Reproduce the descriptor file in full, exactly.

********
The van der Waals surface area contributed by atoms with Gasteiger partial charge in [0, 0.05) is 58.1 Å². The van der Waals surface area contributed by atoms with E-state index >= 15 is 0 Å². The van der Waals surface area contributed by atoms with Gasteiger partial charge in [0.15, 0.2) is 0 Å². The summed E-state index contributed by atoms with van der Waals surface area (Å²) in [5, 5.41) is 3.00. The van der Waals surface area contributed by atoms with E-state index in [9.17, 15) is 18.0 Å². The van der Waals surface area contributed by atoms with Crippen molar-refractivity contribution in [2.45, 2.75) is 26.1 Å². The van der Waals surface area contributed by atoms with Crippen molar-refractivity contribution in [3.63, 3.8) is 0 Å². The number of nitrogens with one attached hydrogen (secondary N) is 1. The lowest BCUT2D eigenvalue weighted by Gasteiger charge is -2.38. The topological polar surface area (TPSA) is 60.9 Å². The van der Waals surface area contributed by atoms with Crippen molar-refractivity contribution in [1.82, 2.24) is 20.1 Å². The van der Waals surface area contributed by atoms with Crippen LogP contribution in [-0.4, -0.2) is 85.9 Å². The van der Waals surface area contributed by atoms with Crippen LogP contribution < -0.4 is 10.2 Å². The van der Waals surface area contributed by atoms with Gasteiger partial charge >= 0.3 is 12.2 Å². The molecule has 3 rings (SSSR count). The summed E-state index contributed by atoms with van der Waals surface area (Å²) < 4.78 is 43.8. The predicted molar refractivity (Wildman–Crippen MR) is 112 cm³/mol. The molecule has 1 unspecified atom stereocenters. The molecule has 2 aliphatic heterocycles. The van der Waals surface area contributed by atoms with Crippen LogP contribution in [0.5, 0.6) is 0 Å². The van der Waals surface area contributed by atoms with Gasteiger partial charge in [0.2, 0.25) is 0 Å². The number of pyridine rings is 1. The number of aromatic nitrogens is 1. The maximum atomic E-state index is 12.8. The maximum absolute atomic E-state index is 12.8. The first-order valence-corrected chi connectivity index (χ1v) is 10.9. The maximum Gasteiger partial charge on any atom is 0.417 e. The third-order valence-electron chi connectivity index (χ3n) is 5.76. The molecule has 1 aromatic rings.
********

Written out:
The van der Waals surface area contributed by atoms with Gasteiger partial charge in [0, 0.05) is 58.1 Å². The van der Waals surface area contributed by atoms with E-state index >= 15 is 0 Å². The van der Waals surface area contributed by atoms with Gasteiger partial charge in [0.15, 0.2) is 0 Å². The summed E-state index contributed by atoms with van der Waals surface area (Å²) in [5, 5.41) is 3.00. The van der Waals surface area contributed by atoms with E-state index in [9.17, 15) is 18.0 Å². The van der Waals surface area contributed by atoms with Crippen molar-refractivity contribution in [2.45, 2.75) is 26.1 Å². The van der Waals surface area contributed by atoms with Crippen molar-refractivity contribution in [3.63, 3.8) is 0 Å². The number of nitrogens with one attached hydrogen (secondary N) is 1. The lowest BCUT2D eigenvalue weighted by Gasteiger charge is -2.38. The topological polar surface area (TPSA) is 60.9 Å². The van der Waals surface area contributed by atoms with Crippen molar-refractivity contribution in [1.82, 2.24) is 20.1 Å². The van der Waals surface area contributed by atoms with Crippen LogP contribution in [-0.4, -0.2) is 85.9 Å². The van der Waals surface area contributed by atoms with Crippen LogP contribution < -0.4 is 10.2 Å². The van der Waals surface area contributed by atoms with Gasteiger partial charge >= 0.3 is 12.2 Å². The molecule has 3 rings (SSSR count). The summed E-state index contributed by atoms with van der Waals surface area (Å²) < 4.78 is 43.8. The predicted molar refractivity (Wildman–Crippen MR) is 112 cm³/mol. The molecule has 1 unspecified atom stereocenters. The molecule has 2 aliphatic heterocycles. The van der Waals surface area contributed by atoms with Crippen LogP contribution in [0.5, 0.6) is 0 Å². The van der Waals surface area contributed by atoms with Gasteiger partial charge in [0.2, 0.25) is 0 Å². The number of pyridine rings is 1. The number of aromatic nitrogens is 1. The maximum atomic E-state index is 12.8. The maximum absolute atomic E-state index is 12.8. The first-order valence-corrected chi connectivity index (χ1v) is 10.9. The maximum Gasteiger partial charge on any atom is 0.417 e. The third-order valence-electron chi connectivity index (χ3n) is 5.76. The molecule has 1 aromatic rings.